In Gerlach and Moretti (2011), we analyse these findings using the canonical New Keynesian model, but the point can be made intuitively. To stabilise the inflation rate at the objective, the central bank must set the short-term interest rate, i, so that the expected short-term real interest rate, i-Eπ, equals the Wicksellian, or neutral, short-term real interest rate, r*.
In these models, the Wicksellian interest rate is independent of monetary policy but may change in response to real economic disturbances, such as to changes in economic growth. Since deviations of the real interest rate from the Wicksellian interest rate are temporary, long-term real interest rates, represented by the yields on TIPS in the empirical analysis above, are largely driven by expectations of the Wicksellian rate.
Suppose next that policy is too expansionary, that is, i-Eπ < r*. If so, aggregate demand will expand, raising output above the flexible-price level, and cause inflation to rise. If the central bank stabilises inflation, it will soon be compelled to tighten monetary policy again. In brief, too expansionary policy should lead to temporarily rising inflation and to a tightening of monetary policy. The fact that inflation was generally weak in the early 2000s seems incompatible with this view.
Suppose instead that the Wicksellian interest rate falls and that the central bank does not immediately realise that this has occurred. If so, the expected real interest rate is above the Wicksellian real interest rate, i-Eπ > r*. The output gap thus turns negative and inflation falls. The central bank sees the economy as being unexpectedly weak and cuts interest rates to return inflation to the objective.
Figure 3 shows real GDP growth and inflation for the total OECD area between 1997 and 2007. While the combination of low growth, low inflation, and low interest rates in the early 2000s after the burst of the dot-com bubble is compatible with our analysis, it seems harder to reconcile with the hypothesis that monetary policy was too expansionary before the crisis, since that hypothesis suggests that inflation and output should both have been unexpectedly strong.
Many argue that overly expansionary monetary policy set the stage for the global crisis and the Great Recession. This hypothesis suggests that inflation and output should have been unexpectedly strong in the period before the crisis erupted. Here we argue that this view is wrong. The alternative view, compatible with the argument of Bernanke (2005, 2010) is right. Real interest rates fell for reasons unrelated to monetary policy, but led central banks to cut interest rates in order to stabilise the macro economy.
Of course, low interest rates certainly did play an important role in the crisis by providing an unexpectedly strong boost to financial markets activity (Rajan 2005) – they just weren’t the fault of monetary policy.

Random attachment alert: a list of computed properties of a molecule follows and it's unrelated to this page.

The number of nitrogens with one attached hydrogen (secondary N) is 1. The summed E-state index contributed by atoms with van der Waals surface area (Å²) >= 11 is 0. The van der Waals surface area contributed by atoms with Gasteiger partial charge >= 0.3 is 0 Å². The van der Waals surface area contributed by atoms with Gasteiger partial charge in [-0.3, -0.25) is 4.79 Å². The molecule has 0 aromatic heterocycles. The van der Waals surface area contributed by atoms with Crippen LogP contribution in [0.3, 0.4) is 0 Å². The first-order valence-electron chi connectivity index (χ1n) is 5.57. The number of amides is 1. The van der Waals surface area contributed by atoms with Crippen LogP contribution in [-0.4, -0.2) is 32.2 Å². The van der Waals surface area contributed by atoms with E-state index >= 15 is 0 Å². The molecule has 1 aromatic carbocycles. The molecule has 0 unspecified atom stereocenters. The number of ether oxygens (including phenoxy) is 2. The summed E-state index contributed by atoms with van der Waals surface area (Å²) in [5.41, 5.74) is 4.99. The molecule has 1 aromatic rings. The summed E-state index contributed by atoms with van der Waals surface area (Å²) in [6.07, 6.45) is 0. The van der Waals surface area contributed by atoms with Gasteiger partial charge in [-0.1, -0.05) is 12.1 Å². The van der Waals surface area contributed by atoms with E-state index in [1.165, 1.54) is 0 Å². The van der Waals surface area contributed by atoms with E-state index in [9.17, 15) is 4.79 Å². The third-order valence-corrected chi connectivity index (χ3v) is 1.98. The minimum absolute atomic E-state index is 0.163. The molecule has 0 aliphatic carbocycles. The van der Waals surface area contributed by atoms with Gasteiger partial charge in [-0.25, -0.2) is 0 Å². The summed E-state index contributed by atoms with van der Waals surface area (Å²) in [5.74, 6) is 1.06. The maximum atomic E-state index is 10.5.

The fault lay with central banks and other regulators who appear to have vastly underestimated the risks to financial stability arising from short low rates, even if they were warranted by macroeconomic considerations.
Bernanke, Ben S (2005), “Remarks by Governor Ben S. Bernanke: The Global Saving Glut and the US Current Account Deficit”, The Sandridge Lecture, Virginia Association of Economists, Richmond, VA, 10 March.
Bernanke, Ben S (2010), “Monetary Policy and the Housing Bubble”, Lecture given at the annual meeting of the American Economic Association, Atlanta, 3 January.
Boeri, Tito and Luigo Guiso (2007), “Subprime crisis: Greenspan’s legacy”, VoxEU.org, 23 August.
Caballero, Ricardo, Emmanuel Fahri and Pierre-Olivier Gourinchas (2008), “An Equilibrium Model of “Global Imbalances” and Low Interest Rates”, American Economic Review, 98(1):358-393.
Gerlach, Stefan and Laura Moretti (2011), “Monetary Policy and TIPS Yields before the Crisis”, Forthcoming CEPR Discussion Paper.
Mees, Heleen (2011), “US monetary policy and the saving glut”, VoxEU.org, 24 March.
Obstfeld, Maurice and Kenneth Rogoff (2009), “Global Imbalances and the Financial Crisis: Product of Common Causes”, CEPR Discussion Paper No. 7606.
Taylor, John B (2007), “Housing and Monetary Policy”, NBER Working Paper Series 13682.
Sá, Felipa, Pascal Towbin and Thomasz Wieladek (2011), “Low interest rates and housing booms: The role of capital inflows, monetary policy, and financial innovation”, VoxEU.org, 10 March.
Rajan, Raguram G (2005), “Has Financial Development Made the World Riskier?” paper presented at the Federal Reserve Bank of Kansas City’s Symposium on “The Greenspan Era: Lessons for the Future,” Jackson Hole, 25-27 August 2005.
Suominen, Kati (2010), “Did global imbalances cause the crisis?”, VoxEU.org, 14 June.
1 A large number of other Vox contributions also deal with various aspect of the nexus of low US interest rates, global imbalances and the financial crisis, eg., Boeri and Guiso (2007), Mees (2011), Sá et al. (2011), Suoninen (2010).